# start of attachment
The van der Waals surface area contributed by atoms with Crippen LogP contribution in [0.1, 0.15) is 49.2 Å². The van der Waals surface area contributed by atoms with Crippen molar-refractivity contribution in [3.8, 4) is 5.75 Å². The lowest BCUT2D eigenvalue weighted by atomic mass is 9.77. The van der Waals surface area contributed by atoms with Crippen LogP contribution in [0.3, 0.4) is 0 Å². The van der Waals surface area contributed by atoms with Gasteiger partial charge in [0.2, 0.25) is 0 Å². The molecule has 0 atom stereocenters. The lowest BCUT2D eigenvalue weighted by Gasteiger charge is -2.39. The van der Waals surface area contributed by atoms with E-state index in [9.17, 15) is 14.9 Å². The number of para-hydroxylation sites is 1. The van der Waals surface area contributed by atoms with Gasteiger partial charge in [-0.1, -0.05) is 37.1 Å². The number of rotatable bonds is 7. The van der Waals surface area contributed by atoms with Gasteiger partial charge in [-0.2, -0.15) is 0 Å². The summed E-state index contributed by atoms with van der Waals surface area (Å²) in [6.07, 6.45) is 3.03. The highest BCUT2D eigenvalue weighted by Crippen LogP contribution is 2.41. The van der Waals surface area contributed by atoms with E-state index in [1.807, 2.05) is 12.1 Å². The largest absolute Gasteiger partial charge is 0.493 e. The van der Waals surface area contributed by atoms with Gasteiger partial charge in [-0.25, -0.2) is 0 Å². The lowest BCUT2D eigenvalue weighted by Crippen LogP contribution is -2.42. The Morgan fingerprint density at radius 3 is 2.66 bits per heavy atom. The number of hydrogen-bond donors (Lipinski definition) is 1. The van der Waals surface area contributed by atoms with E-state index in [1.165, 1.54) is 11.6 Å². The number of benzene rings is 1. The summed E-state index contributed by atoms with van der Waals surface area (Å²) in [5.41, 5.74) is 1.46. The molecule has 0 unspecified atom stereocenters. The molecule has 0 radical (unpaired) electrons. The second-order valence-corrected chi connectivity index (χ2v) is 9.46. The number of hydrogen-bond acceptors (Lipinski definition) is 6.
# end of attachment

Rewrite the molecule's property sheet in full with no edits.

The van der Waals surface area contributed by atoms with Crippen LogP contribution in [0.1, 0.15) is 49.2 Å². The van der Waals surface area contributed by atoms with Crippen molar-refractivity contribution in [3.8, 4) is 5.75 Å². The lowest BCUT2D eigenvalue weighted by atomic mass is 9.77. The van der Waals surface area contributed by atoms with Crippen LogP contribution in [0.3, 0.4) is 0 Å². The van der Waals surface area contributed by atoms with Gasteiger partial charge in [0.2, 0.25) is 0 Å². The molecule has 0 atom stereocenters. The lowest BCUT2D eigenvalue weighted by Gasteiger charge is -2.39. The van der Waals surface area contributed by atoms with E-state index in [9.17, 15) is 14.9 Å². The number of para-hydroxylation sites is 1. The van der Waals surface area contributed by atoms with Gasteiger partial charge in [-0.1, -0.05) is 37.1 Å². The number of rotatable bonds is 7. The van der Waals surface area contributed by atoms with Gasteiger partial charge in [-0.2, -0.15) is 0 Å². The summed E-state index contributed by atoms with van der Waals surface area (Å²) in [6.07, 6.45) is 3.03. The highest BCUT2D eigenvalue weighted by Crippen LogP contribution is 2.41. The van der Waals surface area contributed by atoms with E-state index in [1.807, 2.05) is 12.1 Å². The largest absolute Gasteiger partial charge is 0.493 e. The van der Waals surface area contributed by atoms with Gasteiger partial charge in [-0.25, -0.2) is 0 Å². The lowest BCUT2D eigenvalue weighted by Crippen LogP contribution is -2.42. The Morgan fingerprint density at radius 3 is 2.66 bits per heavy atom. The number of hydrogen-bond donors (Lipinski definition) is 1. The van der Waals surface area contributed by atoms with E-state index in [1.165, 1.54) is 11.6 Å². The number of benzene rings is 1. The summed E-state index contributed by atoms with van der Waals surface area (Å²) in [5.41, 5.74) is 1.46. The molecule has 0 unspecified atom stereocenters. The molecule has 0 radical (unpaired) electrons. The second-order valence-corrected chi connectivity index (χ2v) is 9.46. The number of hydrogen-bond acceptors (Lipinski definition) is 6.